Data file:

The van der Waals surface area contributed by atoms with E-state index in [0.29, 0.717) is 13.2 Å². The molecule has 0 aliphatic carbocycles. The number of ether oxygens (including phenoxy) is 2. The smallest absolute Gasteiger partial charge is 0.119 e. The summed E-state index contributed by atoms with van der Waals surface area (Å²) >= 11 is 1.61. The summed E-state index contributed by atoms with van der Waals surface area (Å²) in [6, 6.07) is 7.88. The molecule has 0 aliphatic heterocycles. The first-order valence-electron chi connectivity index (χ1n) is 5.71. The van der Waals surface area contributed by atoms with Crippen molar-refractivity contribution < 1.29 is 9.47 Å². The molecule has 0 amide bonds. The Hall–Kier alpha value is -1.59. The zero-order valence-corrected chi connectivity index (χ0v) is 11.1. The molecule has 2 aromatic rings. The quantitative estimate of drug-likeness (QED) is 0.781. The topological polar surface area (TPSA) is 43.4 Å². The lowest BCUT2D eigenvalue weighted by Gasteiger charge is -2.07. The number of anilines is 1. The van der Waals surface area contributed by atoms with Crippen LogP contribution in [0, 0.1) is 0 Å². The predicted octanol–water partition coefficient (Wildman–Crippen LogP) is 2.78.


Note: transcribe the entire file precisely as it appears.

The van der Waals surface area contributed by atoms with E-state index in [0.29, 0.717) is 13.2 Å². The molecule has 0 aliphatic carbocycles. The number of ether oxygens (including phenoxy) is 2. The smallest absolute Gasteiger partial charge is 0.119 e. The summed E-state index contributed by atoms with van der Waals surface area (Å²) >= 11 is 1.61. The summed E-state index contributed by atoms with van der Waals surface area (Å²) in [6, 6.07) is 7.88. The molecule has 0 aliphatic heterocycles. The first-order valence-electron chi connectivity index (χ1n) is 5.71. The van der Waals surface area contributed by atoms with Crippen molar-refractivity contribution < 1.29 is 9.47 Å². The molecule has 0 amide bonds. The Hall–Kier alpha value is -1.59. The zero-order valence-corrected chi connectivity index (χ0v) is 11.1. The molecule has 2 aromatic rings. The quantitative estimate of drug-likeness (QED) is 0.781. The topological polar surface area (TPSA) is 43.4 Å². The lowest BCUT2D eigenvalue weighted by Gasteiger charge is -2.07. The number of anilines is 1. The van der Waals surface area contributed by atoms with Crippen LogP contribution in [0, 0.1) is 0 Å². The predicted octanol–water partition coefficient (Wildman–Crippen LogP) is 2.78.